Sitting alone in a public park one day, I marveled at how a parent or grandparent needed only to speak a word to a child and he or she behaved. Meeting times were given at strangely precise intervals (for example, 1:25) and taken very seriously. I heard more apologies for tardiness than I thought reasonable given a city of such size and with such congestion. Our guides shared their views that much of Eastern culture derives from Confucius’ thought, and emphasizes hierarchy and respect. This consideration to others was surprising given our pre-trip prepping that people push and don’t stand in line or respect your space, but it just reinforced the cultural difference in the meaning of “consideration.” In so many of my reflections about Communism and the economy, I couldn’t help but wonder how much of the attitudes I picked up on were born of pre-existing Eastern philosophy and culture, or from the current economic and political systems in the country.
I also couldn’t help but wonder about the tension between the incredible feats of the state and human rights. Much has been written about this topic and I am no expert, so I won’t belabor the point. But I found myself reflecting, much as I did during my studies in Cuba, on the tension between the social benefits of a Communist system – universal healthcare, education, and in the case of China, the elevation of an extraordinary number of people out of poverty in a short time frame – with the profound lack of freedoms.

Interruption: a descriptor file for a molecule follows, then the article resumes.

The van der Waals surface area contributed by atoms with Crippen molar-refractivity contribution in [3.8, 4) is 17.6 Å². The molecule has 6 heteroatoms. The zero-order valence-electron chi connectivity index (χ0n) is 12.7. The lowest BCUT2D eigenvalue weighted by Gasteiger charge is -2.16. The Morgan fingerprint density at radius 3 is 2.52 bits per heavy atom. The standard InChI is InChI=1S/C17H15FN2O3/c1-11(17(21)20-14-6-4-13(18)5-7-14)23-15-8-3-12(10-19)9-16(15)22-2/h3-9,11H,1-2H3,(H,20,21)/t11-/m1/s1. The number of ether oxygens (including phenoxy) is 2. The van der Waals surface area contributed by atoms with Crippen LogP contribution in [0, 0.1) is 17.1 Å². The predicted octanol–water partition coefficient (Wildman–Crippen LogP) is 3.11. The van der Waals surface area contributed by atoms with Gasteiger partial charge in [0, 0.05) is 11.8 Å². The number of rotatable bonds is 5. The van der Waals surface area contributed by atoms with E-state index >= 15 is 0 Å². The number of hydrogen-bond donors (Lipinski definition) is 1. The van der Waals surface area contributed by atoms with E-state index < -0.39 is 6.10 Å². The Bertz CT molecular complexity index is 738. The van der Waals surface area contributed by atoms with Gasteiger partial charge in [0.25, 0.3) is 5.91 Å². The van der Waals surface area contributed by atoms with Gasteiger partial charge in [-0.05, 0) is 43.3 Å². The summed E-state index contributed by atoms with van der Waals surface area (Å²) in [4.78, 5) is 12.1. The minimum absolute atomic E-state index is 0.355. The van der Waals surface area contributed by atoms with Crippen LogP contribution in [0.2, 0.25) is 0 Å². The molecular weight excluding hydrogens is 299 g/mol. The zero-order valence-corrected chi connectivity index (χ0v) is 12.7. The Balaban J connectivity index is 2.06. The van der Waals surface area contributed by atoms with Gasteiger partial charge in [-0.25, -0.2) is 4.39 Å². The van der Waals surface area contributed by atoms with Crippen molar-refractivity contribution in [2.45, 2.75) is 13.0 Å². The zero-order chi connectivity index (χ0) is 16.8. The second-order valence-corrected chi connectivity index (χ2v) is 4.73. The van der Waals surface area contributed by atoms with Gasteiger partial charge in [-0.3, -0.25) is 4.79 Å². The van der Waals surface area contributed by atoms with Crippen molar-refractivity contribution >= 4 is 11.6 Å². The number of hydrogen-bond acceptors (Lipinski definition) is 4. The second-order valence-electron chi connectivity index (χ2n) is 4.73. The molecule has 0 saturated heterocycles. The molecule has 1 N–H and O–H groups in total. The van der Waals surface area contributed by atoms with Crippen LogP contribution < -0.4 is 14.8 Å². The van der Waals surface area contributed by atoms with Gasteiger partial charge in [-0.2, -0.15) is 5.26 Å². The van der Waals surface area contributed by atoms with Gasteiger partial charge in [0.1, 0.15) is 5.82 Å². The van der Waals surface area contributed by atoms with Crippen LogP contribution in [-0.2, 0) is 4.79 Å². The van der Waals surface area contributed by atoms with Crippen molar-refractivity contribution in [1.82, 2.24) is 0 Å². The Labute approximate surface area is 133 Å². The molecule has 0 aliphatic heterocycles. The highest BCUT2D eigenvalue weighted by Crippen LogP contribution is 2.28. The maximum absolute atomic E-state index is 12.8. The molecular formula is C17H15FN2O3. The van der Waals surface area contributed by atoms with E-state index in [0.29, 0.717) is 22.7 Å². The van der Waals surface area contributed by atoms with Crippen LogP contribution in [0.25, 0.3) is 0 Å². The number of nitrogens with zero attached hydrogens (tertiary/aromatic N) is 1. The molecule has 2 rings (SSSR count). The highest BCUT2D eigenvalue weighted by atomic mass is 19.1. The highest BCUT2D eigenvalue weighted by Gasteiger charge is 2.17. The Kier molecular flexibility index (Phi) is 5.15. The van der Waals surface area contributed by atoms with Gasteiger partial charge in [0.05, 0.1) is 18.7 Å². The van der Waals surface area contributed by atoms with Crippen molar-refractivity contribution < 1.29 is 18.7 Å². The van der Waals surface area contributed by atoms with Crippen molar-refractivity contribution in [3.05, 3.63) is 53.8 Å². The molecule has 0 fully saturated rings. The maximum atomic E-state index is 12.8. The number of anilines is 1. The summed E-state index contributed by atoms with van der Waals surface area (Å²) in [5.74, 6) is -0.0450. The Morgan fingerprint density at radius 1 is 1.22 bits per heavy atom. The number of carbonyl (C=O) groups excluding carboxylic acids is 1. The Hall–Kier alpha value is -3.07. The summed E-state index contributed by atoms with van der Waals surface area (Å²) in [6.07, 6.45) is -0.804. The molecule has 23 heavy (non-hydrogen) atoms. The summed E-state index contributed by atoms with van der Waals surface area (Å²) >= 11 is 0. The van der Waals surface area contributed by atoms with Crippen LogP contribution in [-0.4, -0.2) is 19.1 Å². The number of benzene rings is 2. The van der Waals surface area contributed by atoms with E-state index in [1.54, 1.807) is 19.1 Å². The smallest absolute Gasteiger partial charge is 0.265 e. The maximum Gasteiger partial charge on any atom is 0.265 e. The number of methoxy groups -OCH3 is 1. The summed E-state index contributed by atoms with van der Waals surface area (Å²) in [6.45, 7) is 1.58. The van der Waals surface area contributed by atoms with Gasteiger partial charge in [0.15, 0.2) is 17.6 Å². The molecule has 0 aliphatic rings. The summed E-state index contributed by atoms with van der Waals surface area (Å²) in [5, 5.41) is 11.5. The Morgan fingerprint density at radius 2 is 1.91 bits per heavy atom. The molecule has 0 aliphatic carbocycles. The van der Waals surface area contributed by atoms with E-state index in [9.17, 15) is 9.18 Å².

During our visit to the Great Wall, we were standing in an epically long line to take a shuttle bus from the base of the Wall to the parking lot where our bus was waiting. Our guide, a young man in the employ of the University who spoke nearly perfect English, sighed as we inched forward. He said:
“Thank God for the family planning policy.”
I was surprised because the one-child policy so deeply offends our Western concept of individual choice that I simply expected someone of roughly my age to concur; yet in such a populous country, a limit on the number of people is sometimes welcome. I relayed my surprise at his comment to another young Chinese woman I met, and she said,
“Oh yes. The problem with the family planning is that we now have a China that is out of balance, with too many old people and not enough young ones.”
I was so amazed; again, it was a comment totally focused on the macro. Is that Chinese culture? Is that the effect of a Communist system of government? Is it both?
These are the questions that will for me remain unanswered. After studying in Cuba, my takeaway was that they don’t have it right, but neither do we in the United States. The “right” is somewhere in the middle. My impression of China is that it is inching closer to the right balance than Cuba. I have far more context about Cuba to make that statement; this trip showed me, more than anything else, how much I don’t know about China. But standing in Tiananmen Square in the rain, I couldn’t help but think that an inch is terrifically small.
(Cross-posted from Exchange of Notes)